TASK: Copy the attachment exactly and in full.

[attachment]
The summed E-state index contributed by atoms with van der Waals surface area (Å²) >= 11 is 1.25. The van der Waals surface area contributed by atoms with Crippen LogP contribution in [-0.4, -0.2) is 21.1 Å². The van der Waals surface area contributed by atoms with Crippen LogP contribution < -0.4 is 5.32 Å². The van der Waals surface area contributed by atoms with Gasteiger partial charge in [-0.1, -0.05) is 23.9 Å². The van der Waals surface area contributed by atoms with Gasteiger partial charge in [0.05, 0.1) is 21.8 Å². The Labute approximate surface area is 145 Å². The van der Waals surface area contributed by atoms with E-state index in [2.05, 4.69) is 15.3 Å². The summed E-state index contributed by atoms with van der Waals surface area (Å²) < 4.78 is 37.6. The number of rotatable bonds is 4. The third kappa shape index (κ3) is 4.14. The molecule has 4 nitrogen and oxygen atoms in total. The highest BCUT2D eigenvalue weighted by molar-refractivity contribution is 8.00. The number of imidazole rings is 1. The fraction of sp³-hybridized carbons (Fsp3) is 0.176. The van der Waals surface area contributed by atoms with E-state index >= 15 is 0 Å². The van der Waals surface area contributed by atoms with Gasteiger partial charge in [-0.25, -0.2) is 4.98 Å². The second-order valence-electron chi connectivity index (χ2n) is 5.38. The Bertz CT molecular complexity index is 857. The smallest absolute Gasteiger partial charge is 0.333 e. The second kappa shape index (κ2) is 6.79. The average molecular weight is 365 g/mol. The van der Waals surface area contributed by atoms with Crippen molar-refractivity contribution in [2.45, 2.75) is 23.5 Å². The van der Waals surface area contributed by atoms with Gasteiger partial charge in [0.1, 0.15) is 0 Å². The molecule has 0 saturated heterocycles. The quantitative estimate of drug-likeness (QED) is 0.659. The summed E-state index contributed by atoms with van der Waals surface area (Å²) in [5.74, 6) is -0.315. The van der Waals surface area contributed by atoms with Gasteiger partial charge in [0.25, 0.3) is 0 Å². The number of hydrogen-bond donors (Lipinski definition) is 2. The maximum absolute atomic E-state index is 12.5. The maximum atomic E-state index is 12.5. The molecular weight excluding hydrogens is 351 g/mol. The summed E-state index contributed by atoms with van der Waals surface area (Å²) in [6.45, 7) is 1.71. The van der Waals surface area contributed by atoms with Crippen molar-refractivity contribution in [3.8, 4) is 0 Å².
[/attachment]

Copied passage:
The summed E-state index contributed by atoms with van der Waals surface area (Å²) >= 11 is 1.25. The van der Waals surface area contributed by atoms with Crippen LogP contribution in [-0.4, -0.2) is 21.1 Å². The van der Waals surface area contributed by atoms with Crippen LogP contribution < -0.4 is 5.32 Å². The van der Waals surface area contributed by atoms with Gasteiger partial charge in [-0.1, -0.05) is 23.9 Å². The van der Waals surface area contributed by atoms with Gasteiger partial charge in [0.05, 0.1) is 21.8 Å². The Labute approximate surface area is 145 Å². The van der Waals surface area contributed by atoms with E-state index in [2.05, 4.69) is 15.3 Å². The summed E-state index contributed by atoms with van der Waals surface area (Å²) < 4.78 is 37.6. The number of rotatable bonds is 4. The third kappa shape index (κ3) is 4.14. The molecule has 4 nitrogen and oxygen atoms in total. The highest BCUT2D eigenvalue weighted by molar-refractivity contribution is 8.00. The number of imidazole rings is 1. The fraction of sp³-hybridized carbons (Fsp3) is 0.176. The van der Waals surface area contributed by atoms with E-state index >= 15 is 0 Å². The van der Waals surface area contributed by atoms with Gasteiger partial charge in [-0.25, -0.2) is 4.98 Å². The second-order valence-electron chi connectivity index (χ2n) is 5.38. The Bertz CT molecular complexity index is 857. The smallest absolute Gasteiger partial charge is 0.333 e. The second kappa shape index (κ2) is 6.79. The average molecular weight is 365 g/mol. The van der Waals surface area contributed by atoms with Crippen molar-refractivity contribution in [2.45, 2.75) is 23.5 Å². The van der Waals surface area contributed by atoms with Gasteiger partial charge in [0.1, 0.15) is 0 Å². The molecule has 0 saturated heterocycles. The quantitative estimate of drug-likeness (QED) is 0.659. The summed E-state index contributed by atoms with van der Waals surface area (Å²) in [5.74, 6) is -0.315. The van der Waals surface area contributed by atoms with Gasteiger partial charge in [0.25, 0.3) is 0 Å². The number of hydrogen-bond donors (Lipinski definition) is 2. The maximum absolute atomic E-state index is 12.5. The maximum atomic E-state index is 12.5. The molecular weight excluding hydrogens is 351 g/mol. The summed E-state index contributed by atoms with van der Waals surface area (Å²) in [6.45, 7) is 1.71. The van der Waals surface area contributed by atoms with Crippen molar-refractivity contribution in [3.8, 4) is 0 Å².